Life is a Game. ‘Likes’ are How we Keep Score
Social media platforms set to use Like as a currency
Love it or loathe it, we all know that social media is here to stay. From collegiate beginnings in 2004 Facebook, the social media giant, has 1.59 billion monthly active users and is worth £230.6 billion. It captures nearly 65 per cent of total social media advertisement spending, pulling in approximately £11.2 billion in revenues last year which equates to £8.87 off each user globally and £33.89 off each user in the US.
Instagram, the popular mobile photo- sharing app owned by Facebook, with 400 million users generated approximately £417 million in ad sales with Twitter coming in at 305 million users and bringing home £1.4 billion last year.
With each platform regularly updating features (Facebook recently introduced emojis and Instagram is set to upgrade its algorithm shortly) and looking at new methods to monetise their services, it therefore comes as no surprise that Facebook is set to beta test users using their Likes as a form of currency as their next step.
Buying ‘Likes’ is nothing new. Introduced in 2010 buying Likes is a quick way for business pages on Facebook to boost their product exposure and target audience at a relatively low price (just under £7 for approximately 2,000 Likes). With the average age of users believed to have risen (exact numbers are difficult to ascertain due to fake accounts and falsifying of age), Facebook is keen to re-engage with the younger generation who are always on the lookout for the next big thing. Although the age demographic of 13- 25 is the weakest when it comes to spending online (the 25+ group generates nearly 90 per cent of e- commerce activities), 50 per cent of the age group check Facebook as soon as they wake, thus their importance in the marketing information that can be gleamed, in addition to being potential future spenders.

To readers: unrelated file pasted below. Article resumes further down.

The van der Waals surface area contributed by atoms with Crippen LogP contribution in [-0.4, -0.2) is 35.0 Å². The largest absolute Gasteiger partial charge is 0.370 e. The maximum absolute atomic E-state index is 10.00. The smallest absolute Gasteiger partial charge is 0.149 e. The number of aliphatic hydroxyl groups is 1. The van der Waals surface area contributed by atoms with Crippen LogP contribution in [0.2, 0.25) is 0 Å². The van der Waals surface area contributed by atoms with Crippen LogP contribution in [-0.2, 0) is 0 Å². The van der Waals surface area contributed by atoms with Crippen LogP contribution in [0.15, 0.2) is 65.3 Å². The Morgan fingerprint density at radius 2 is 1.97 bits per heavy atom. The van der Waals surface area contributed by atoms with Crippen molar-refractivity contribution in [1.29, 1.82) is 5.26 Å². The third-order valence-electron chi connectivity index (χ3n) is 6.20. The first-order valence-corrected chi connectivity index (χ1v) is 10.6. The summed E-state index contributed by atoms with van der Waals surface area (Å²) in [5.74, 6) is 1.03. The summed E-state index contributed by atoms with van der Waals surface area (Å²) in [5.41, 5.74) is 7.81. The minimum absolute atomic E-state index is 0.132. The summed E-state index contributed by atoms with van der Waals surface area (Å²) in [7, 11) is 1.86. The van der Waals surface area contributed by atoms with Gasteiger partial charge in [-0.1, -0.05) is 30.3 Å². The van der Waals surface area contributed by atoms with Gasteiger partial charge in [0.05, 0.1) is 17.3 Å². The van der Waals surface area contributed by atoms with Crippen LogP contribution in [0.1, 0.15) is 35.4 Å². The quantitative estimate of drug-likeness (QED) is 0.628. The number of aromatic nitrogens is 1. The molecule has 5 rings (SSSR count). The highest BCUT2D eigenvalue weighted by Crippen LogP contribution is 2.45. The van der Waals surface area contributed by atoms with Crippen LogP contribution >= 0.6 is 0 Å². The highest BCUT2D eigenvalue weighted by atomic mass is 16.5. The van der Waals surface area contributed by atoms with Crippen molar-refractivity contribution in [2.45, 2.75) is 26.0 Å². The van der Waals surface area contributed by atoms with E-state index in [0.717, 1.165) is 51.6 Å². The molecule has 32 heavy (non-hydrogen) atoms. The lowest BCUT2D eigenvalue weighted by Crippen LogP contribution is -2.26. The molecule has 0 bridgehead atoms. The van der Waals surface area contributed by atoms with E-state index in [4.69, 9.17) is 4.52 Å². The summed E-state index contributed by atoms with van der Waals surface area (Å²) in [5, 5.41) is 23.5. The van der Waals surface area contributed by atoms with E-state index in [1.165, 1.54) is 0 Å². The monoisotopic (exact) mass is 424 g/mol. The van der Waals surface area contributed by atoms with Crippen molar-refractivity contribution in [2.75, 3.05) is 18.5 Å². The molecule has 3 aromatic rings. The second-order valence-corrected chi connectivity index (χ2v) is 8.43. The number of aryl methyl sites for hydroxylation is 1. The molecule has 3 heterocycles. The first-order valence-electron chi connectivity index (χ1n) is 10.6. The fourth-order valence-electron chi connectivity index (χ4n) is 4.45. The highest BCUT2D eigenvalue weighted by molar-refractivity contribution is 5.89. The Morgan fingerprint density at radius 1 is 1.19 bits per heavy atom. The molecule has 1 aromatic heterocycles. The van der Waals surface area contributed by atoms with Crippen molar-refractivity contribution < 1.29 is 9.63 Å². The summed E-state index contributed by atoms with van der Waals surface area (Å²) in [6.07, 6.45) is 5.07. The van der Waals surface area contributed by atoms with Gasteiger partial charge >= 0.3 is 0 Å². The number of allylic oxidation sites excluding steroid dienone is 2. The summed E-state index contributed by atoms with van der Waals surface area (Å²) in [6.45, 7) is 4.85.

As such Facebook is set to roll out to select US colleges the trading of Likes per post on personal accounts as a bartering system between individuals. Starting as a feature available to only ‘Friends’, if the test goes well, it is expected to be rolled out to the general population some time this year. The consequences of the feature will be enormous; from currency trading to money laundering to big brands and their relationship with the blogosphere. Set to affect everyone from governments, big business and Joe Blogs, social media is finding new ways to permeate into our lives.